Find­ing good pals in PAL

Po­lice, youth en­gage in camp ac­tiv­i­ties to de­ter crim­i­nal ac­tiv­ity

The Enquire-Gazette - - Front Page - By JOHNATHON CLINKSCALES jclinkscales@somd­news.com

Look­ing to en­gage chil­dren and law en­force­ment in pos­i­tive forms of in­ter­ac­tion and dis­cour­age youth from en­gag­ing in drugs or other crim­i­nal ac­tiv­ity, the Prince Ge­orge’s County Po­lice Depart­ment formed a po­lice ath­letic/ ac­tiv­i­ties league and hosted sev­eral camps in July.

The Na­tional As­so­ci­a­tion of Po­lice Ath­letic/Ac­tiv­i­ties Leagues (PAL) Inc. ex­ists to pre­vent ju­ve­nile crime and vi­o­lence by pro­vid­ing civic, ath­letic, recre­ational and ed­u­ca­tional op­por­tu­ni­ties and re­sources to PAL Chap­ters. The PAL pro­gram, ac­cord­ing to the as­so­ci­a­tion’s web­site, brings youth un­der the su­per­vi­sion and pos­i­tive in­flu­ence of a law en­force­ment agency and ex­pands pub­lic aware­ness about the role of a po­lice of­fi­cer and the re­in­force­ment of the re­spon­si­ble values and at­ti­tudes in­stilled in young peo­ple by their par­ents.

“The mis­sion of PAL is ju­ve­nile crime pre­ven­tion,” Prince Ge­orge’s County Po­lice Depart­ment Cpl. Kurt Sch­nitzen­baumer said in a phone in­ter­view. “We’re about pre­vent­ing kids from get­ting on drugs, join­ing gangs and to also bridge the gaps be­tween law en­force­ment and our youth.”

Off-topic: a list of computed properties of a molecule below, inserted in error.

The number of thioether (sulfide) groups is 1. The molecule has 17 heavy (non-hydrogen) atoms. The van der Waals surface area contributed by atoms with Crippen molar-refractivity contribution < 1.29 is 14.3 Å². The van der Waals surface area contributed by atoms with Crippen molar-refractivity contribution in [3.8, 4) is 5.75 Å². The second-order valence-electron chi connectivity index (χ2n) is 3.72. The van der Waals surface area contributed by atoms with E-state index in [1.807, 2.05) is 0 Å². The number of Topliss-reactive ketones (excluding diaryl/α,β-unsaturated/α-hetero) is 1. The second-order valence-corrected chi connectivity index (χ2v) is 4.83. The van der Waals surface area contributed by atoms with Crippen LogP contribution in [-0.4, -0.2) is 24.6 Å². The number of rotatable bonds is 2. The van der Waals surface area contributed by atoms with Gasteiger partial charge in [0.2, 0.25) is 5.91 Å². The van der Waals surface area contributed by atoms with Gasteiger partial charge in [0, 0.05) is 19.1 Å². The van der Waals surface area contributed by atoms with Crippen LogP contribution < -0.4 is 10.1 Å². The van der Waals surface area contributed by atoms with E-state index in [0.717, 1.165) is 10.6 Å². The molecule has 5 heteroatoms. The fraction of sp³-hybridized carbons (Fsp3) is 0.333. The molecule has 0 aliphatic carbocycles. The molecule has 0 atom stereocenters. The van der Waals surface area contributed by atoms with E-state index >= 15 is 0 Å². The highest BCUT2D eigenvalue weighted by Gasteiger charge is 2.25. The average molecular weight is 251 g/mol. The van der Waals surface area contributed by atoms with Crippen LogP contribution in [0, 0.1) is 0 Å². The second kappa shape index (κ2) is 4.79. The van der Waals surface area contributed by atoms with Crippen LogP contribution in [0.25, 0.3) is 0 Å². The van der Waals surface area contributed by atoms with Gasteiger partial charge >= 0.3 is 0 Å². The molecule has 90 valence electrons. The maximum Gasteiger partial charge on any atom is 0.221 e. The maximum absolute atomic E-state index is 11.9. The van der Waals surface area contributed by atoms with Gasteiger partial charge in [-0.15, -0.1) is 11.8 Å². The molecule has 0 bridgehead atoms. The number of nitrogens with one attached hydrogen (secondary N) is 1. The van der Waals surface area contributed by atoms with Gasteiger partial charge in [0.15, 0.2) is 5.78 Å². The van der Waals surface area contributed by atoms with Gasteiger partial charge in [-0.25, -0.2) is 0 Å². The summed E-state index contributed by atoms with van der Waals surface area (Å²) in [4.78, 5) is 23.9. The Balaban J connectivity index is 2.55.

Sch­nitzen­baumer is the depart­ment’s PAL co­or­di­na­tor who has been as­signed to the com­mu­nity ser­vices divi­sion for the past three years. Over the last year, he worked on sev­eral pro­grams in­clud­ing found­ing the Prince Ge­orge’s County Po­lice Ath­letic League Inc. — which was es­tab­lished ear­lier this year as its own non­profit or­ga­ni­za­tion — and the Badges for Base­ball pro­gram.

As the sit­ting ex­ec­u­tive di­rec­tor of the or­ga­ni­za­tion, Sch­nitzen­baumer said PAL is about form­ing re­la­tion­ships and en­cour­ag­ing youth to trust law en­force­ment of­fi­cials.

“We want them to run to us, not from us,” he said. “We’re also about not just meet­ing with the youth, but men­tor­ing them and teach­ing them life skills and life lessons that they can use now and will be able to use through­out their en­tire life.”

Pre­ven­tion strate­gies that help youth to un­der­stand the im­pact of and take re­spon­si­bil­ity for their ac­tions and that demon­strate ways to han­dle prob­lems with­out re­sort­ing to vi­o­lence can be highly ef­fec­tive. Re­searchers have found that an ef­fec­tive strat­egy is one that in­cludes young peo­ple as a re­source and pro­vides le­git­i­mate ac­tiv­i­ties and op­por­tu­ni­ties for them, ac­cord­ing to PAL’s na­tional web­site.